of Bristol Trans-Continental Expedition 1960 61|| |
13 months 20 countries 30,000 land miles 16,000 sea miles
to Bombay [now Mumbai] in 6 weeks on roads of quality extremes. |
31st We left Bristol with an official police motorbike escort. Malcolm who
was standing in the lead car lost his hat in the slipstream and one of the police
retrieved it. While still moving the policeman passed it back through the Gipsy
window. Malcolm gave him a a tin of Guinness [from a sponsor]. 'Thanks' said the
'cop and we were off non-stop to Dover and over the Channel to Boulogne.
Boulogne - Strasbourg. 2nd September, Strasbourg - Munich - Bad Reichenall, 3rd
September, Bad Reichenall - Leibnitz [Austria], 4th September, Leibnitz -Belgrade.
5th September, Belgrade - Nis, 6th to Thessalonika in Greece and 7th to Alexandropolis.
By the 11th September we were in Istanbul.
Yugoslavia [the route passed through Croatia, Serbia and Macedonia ].
8th 1960 near Komotini - Greece - going non-stop to Istanbul.|
made few stops
and often drove until after nightfall when we drew off the road and camped. We
crossed the Bosphorus to Asia by ferry as the bridges of today were just dreams
and in Anatolia we met the first of many bad roads.
roads became progessively worse but we maintained the pace because we were were
concerned that the roads further east could be really slow. Most of the
way the roads were
consolidated dirt and with use they had become 'washboards - or corrugated' .
At low speeds 30 - 40 kmph the pounding of tyres and suspension resonated through
the vehicles. The 'barrier' was about 70/80 kmph and above that speed the driving
was smooth - the danger came with sudden or abrupt faults in the road such as
gullies washed out by floods, bridges that were entirely missing - in Afghanistan
we found a 100km stretch where all the bridges had been broken or simply washed
away. Any sudden braking to avoid disaster took the vehicle back through the 'barrier'
13th 1961 near Susheri - Turkey|
crossed AnatoliaTurkey via Sivas, Erzincan and Erzerum where a military escort
was obligatory for 50km and photography was prohibited - we drove late each day
and camped by the roadside. We crossed to Iran at Dogubayazit / Maku and headed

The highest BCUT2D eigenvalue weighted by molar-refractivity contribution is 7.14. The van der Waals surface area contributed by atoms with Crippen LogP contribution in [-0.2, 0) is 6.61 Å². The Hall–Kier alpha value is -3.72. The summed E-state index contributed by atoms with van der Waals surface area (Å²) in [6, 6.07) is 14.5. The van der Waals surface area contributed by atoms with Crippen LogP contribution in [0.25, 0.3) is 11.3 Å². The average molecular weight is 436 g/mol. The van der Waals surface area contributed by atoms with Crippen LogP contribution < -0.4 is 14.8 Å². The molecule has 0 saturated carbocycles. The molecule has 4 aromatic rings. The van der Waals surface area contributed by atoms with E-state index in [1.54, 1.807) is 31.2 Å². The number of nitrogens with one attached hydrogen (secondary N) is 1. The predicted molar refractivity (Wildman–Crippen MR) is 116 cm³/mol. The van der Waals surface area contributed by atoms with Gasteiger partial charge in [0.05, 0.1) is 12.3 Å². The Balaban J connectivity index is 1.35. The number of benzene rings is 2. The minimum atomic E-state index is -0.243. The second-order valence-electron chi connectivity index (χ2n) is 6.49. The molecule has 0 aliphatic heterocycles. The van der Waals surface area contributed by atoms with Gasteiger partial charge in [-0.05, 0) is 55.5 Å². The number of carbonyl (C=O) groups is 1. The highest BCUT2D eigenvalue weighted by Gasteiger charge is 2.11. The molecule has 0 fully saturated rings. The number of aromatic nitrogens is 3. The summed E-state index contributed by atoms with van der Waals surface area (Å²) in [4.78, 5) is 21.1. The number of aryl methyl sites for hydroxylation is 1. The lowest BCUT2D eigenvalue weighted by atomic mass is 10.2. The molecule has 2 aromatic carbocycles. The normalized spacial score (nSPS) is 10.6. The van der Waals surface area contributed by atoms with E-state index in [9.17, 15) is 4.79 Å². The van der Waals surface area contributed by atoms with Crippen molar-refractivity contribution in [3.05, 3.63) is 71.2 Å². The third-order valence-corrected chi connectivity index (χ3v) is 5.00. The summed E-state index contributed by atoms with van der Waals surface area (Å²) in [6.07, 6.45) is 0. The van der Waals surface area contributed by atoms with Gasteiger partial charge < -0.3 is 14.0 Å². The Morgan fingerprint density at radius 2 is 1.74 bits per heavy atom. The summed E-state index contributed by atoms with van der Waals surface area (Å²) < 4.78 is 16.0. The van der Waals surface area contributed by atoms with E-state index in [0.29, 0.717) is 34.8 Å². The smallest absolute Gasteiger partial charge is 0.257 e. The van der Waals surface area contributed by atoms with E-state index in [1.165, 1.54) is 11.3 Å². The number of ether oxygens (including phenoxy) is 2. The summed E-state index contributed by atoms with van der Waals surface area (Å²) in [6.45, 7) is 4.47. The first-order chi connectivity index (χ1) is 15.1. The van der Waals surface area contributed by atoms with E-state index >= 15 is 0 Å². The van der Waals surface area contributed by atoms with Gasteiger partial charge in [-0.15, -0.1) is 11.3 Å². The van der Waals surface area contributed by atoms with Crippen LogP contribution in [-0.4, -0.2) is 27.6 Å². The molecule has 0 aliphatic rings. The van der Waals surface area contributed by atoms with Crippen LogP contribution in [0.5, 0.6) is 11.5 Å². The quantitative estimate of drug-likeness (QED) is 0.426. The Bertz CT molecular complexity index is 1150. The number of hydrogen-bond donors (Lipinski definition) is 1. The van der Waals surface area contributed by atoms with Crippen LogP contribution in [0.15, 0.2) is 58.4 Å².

for Tabriz, Zanjan and Teheran.
was our first service stop and Mark checked the Gipsies from top to bottom. All
nuts were tightened, air filters and oil were changed and the cars were greased..
We left Teheran on September 21st - we had been three weeks on the road and covered
4,300 miles. We headed east to Semnan, then across the northern part of the desert,
Dasht-e-Kavin to Neyshabur and were nearing Mashad on 24th September when a stone
thrown up from the road wedged betweeen the blades of the cooling fan and the
radiator of the lead car.
radiator emptied in seconds and the only way forward was a tow to Mashad. Immediately
we arrived in Mashad a telegram was sent to an agent in Tehran and a replacement
radiator was sent by truck. We left Mashad on September 29th and within hours
had another major breakdown - this was one of the rubber suspension parts of the
lead car. It took a day for Mark to make the repair at the roadside and on 30th
September we crossed into Afghanistan where we headed for Herat. We were one month
into the journey.
14th 1961 in the mountains of Anatolia after Zara - Turkey|
we approached Afghanistan
we had been advised to use the 'southern' route'. Several reports suggested that
the northern roads were bad and across the centre of the country we could face
danger from warring local tribes. The southern route took us through Farah, to
Gereshk - across the Helmand River where work was in progress for the Helmand
River Scheme [a dam was built across the river in 1953 and irrigation was the
next step] - then on to Kandahar [Quandahar] where the road turns northeast to
Ghazni and Kabol. Our stop in the capital was brief and our route to Jalabad led
through the Tangi Garu ravine on a new road built with Russian help.|
1960 - southern Afghanistan|
crossed to Pakistan
at the Khyber pass. Then via Peshawar and Rawalpindi to Lahore on 7th October
where again it was time for a major service for both vehicles - courtesy the Austin
agent. India was the next stop and we left Lahore on 9th October.
changing drivers we maintained a good daily average and stopped only at Amritsar
to visit the Golden Temple and Delhi for a diplomatic visit to the British High